were giving us €400m to go to the auction. Three different banks were giving it to us— it’s amazing isn’t it?” Surprisingly for a bookmaker, he has to be asked for his view on the maligned betting tax: “For God’s sake, we are all committed to the Exchequer. We are delighted to have funds to be able to give.” He is, though, critical of the 1% tax recently imposed on online bookmaking. Along with the rest of the industry, he says it is unfair because the government will not be able to collect from online operators based overseas. Boyle had stepped back from the top |ob at the bookmaker, but Boylesports has lost two chief executives in recent years. Daniel O’Mahony resigned in April 2009, after five years, and Boyle stepped in. Lee
Richardson resigned last August, after just six months in the job, to return to the UK
Boyle stepped in again. “Daniel did brilliant work for the company,” he said. “Lee
just didn’t settle in the country.” He is enjoying being in charge, but expects to recruit another chief executive down the line. “Whenever times are tougher is good for me,” he said. “I would be a strong swimmer, I genuinely believe I am very good at business.”
( I would agree, he has what it takes, and he misattributes what he has done himself to Quinn)
He says lie is a “super fair” boss, but has high standards and will not let anyone off
the hook. “Sometimes I look at people and say they don’t know how good they are,
like wee flowers that don’t get out to bloom. You get them into a meeting and
talk to them and you see them growing like wee flowers,” Boyle, who turns 55 this year, says he received a serious offer for the business a few years ago. “I couldn’t spend it m 50 lifetimes.” He calculates that he was probably worth around 300m at the peak, but will not venture a current estimate. “I am worth the same as everyone else,
much more than all the money ever created,” he said cheerily. “So I have a serious
value on myself.”
He is open to all possibilities down the line, including flotation and sale. “I don’t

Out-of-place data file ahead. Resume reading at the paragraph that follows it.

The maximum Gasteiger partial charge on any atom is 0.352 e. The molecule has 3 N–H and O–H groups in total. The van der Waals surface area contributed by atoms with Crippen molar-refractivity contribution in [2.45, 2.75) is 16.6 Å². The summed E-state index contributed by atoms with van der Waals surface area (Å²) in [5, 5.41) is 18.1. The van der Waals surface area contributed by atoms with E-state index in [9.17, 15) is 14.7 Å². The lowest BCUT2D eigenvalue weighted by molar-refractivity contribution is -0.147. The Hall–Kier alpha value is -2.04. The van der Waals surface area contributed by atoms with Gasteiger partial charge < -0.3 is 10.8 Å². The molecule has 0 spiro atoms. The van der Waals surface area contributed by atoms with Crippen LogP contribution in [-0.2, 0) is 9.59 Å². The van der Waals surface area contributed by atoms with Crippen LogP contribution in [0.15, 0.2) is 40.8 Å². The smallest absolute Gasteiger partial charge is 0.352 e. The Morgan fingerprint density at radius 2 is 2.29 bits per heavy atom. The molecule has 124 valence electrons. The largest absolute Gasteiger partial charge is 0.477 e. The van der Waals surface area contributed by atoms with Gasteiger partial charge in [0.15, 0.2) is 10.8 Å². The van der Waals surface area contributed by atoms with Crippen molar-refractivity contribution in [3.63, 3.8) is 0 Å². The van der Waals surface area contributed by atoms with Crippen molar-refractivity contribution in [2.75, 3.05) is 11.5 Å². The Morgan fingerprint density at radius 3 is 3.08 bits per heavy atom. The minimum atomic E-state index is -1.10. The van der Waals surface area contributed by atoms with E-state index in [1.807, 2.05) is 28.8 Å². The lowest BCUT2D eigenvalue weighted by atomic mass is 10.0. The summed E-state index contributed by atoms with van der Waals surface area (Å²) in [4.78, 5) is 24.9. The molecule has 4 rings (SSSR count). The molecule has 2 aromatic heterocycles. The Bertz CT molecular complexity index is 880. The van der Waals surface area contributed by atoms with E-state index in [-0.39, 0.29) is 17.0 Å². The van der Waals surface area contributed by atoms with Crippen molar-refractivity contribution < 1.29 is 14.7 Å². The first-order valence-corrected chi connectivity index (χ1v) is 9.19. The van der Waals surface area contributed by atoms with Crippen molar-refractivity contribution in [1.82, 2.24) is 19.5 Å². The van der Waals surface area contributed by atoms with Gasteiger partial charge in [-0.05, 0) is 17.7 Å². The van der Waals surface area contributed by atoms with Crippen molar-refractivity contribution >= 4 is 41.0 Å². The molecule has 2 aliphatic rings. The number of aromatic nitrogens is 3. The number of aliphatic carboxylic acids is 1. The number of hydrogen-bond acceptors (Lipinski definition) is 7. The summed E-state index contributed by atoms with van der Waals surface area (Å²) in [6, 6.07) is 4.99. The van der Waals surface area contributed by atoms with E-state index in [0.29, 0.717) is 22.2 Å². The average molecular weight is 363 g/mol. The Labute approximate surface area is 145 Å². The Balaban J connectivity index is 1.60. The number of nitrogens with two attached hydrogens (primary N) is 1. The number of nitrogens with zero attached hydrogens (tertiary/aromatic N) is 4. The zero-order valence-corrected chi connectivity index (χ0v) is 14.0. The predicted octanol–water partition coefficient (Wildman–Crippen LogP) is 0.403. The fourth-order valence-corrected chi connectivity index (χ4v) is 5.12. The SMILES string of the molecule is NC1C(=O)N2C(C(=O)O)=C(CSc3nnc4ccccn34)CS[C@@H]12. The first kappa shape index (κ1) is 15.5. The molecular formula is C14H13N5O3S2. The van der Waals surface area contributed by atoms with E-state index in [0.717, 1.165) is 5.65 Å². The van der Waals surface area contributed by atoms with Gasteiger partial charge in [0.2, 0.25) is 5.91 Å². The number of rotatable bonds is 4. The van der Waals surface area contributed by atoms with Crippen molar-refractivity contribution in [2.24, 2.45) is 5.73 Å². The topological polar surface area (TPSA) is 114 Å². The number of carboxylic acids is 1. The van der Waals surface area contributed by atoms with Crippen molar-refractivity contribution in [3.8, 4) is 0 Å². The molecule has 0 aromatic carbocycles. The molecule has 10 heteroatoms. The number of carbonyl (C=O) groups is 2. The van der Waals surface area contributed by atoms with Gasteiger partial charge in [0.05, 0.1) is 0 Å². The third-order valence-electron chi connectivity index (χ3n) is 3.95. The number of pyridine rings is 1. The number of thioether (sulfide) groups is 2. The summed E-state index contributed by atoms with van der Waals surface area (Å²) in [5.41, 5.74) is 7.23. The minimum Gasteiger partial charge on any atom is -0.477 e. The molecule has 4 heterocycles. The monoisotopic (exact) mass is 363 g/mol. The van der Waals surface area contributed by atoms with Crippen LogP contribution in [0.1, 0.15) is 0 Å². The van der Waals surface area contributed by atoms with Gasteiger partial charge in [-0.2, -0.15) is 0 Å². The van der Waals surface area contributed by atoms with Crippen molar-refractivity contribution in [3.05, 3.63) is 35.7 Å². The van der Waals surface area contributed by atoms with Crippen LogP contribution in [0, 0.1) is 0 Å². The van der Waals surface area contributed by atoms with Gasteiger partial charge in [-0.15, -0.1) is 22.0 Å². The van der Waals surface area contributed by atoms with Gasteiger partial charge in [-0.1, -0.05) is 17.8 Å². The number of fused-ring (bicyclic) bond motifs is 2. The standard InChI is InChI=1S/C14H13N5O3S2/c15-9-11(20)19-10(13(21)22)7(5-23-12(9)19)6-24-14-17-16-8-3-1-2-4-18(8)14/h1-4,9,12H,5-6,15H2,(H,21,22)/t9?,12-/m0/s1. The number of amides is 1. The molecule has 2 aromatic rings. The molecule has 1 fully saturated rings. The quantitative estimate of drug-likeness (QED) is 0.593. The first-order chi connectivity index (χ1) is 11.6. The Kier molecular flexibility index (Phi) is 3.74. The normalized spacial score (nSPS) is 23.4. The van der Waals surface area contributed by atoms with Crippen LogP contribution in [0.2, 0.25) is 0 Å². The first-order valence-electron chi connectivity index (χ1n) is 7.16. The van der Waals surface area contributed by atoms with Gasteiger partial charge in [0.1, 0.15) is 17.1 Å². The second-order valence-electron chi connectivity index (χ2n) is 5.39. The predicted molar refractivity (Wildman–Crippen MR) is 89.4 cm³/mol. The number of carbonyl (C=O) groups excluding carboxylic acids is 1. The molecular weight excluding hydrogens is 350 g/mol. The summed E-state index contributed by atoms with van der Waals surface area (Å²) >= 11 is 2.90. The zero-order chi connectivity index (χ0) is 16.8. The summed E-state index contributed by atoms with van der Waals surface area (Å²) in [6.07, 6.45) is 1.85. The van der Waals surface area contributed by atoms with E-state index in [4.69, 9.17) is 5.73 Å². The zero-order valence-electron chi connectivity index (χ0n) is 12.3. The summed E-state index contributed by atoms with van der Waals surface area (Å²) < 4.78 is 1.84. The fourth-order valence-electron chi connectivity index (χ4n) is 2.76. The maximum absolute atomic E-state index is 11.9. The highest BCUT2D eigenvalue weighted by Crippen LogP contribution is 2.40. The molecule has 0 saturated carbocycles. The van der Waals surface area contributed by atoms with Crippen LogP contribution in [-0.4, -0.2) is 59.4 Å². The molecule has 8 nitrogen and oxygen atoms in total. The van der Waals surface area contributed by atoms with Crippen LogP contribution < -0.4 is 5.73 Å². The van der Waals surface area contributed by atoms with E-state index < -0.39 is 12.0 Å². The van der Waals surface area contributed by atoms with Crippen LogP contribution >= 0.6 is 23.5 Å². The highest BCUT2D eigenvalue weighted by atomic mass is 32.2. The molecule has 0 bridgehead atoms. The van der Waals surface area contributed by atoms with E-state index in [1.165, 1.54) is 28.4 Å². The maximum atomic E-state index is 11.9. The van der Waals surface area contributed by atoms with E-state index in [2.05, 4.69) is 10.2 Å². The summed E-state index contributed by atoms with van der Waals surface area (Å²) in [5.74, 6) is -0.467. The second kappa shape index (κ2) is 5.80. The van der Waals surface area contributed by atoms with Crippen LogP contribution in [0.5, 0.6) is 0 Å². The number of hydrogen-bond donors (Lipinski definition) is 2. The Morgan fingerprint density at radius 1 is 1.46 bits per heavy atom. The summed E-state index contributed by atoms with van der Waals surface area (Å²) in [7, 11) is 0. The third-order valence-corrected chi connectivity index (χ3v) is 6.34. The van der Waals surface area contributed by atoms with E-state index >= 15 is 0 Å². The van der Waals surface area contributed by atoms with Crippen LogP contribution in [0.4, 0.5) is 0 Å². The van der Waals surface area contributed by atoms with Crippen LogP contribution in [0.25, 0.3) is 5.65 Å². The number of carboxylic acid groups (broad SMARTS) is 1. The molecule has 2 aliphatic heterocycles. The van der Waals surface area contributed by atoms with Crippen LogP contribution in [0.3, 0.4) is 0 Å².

think I make any decisions, I think life makes them for me when I am more connected
to it.” If he was not a bookmaker, he would be interested in “helping people be what they can be” through teaching mind technology. “Every Wednesday might I do a
wee meeting from7.30pm-8.30pm in Dundalk.” It’s about “relaxation with a
purpose”. His girlfriend Gloriane — he is separated from his wife — teaches with him.
On Monday nights, he meets a small group of other graduates of Tony Quinn courses. Those who criticise Quinn just do not understand how to apply his information, he says. “Most of them hadn’t been there and understood the philosophy. I got nothing but good out of it: better health, better wealth, better happiness.” Boyle’s son Liam, then 22, attended the 2002 course with him. He now has a multimillion pound bingo hall and amusement arcade business in Northern Ireland. Is he worried that some people reading his views on mind technology will consider him to be barmy? He could not care less because it has worked for him.” I have total peace of mind, all of the time.”
The life of John Boyle
Education: St Paul’s, Bessbrook, Co
Down; ran away at 15
Family: one son and six daughters,
aged from 19 to 35
Home: Rostrevor, Co Down
Favourite book: The first book that
lit up my mind is Awareness by
Anthony de Mello
Favourite film: I like gentle films, I
don’t Like murder. I enjoyed Avatar,
pictured. The interesting part of it
was the energy. The cinema is about
the only time I cry.
A typical day is to get up and go training in the
gym. This morning I got up at 6.20 am and spent
an hour with my personal trainer before work. I
usually have a 9.30am meeting here and then I am
available for any one
who wants to talk to me.
(This was I wrote about this in 2009….
“So I put a call through to him and look forward to see if we can meet and then publish the interview… if he replies.”
I love finding shops. Put me in a Jeep and send me on
the road. I know with in two seconds if a shop will
I Love greyhound racing; I enjoy coursing; I follow
Armagh in football. I like to travel — last year I had
three months of holidays. I am going skiing again
in March; I took it up four or five years ago. I live
the dream day to day.
Here is the email forwarded to use with this pretty poor pdf.
A real copy and paste job.
Dear Good Life Club Member
This article on John Boyle from the Sunday Times is well worth reading, and passing on to your friends.
Articles mentioning John Boyle:
Filed under: Tony Quinn |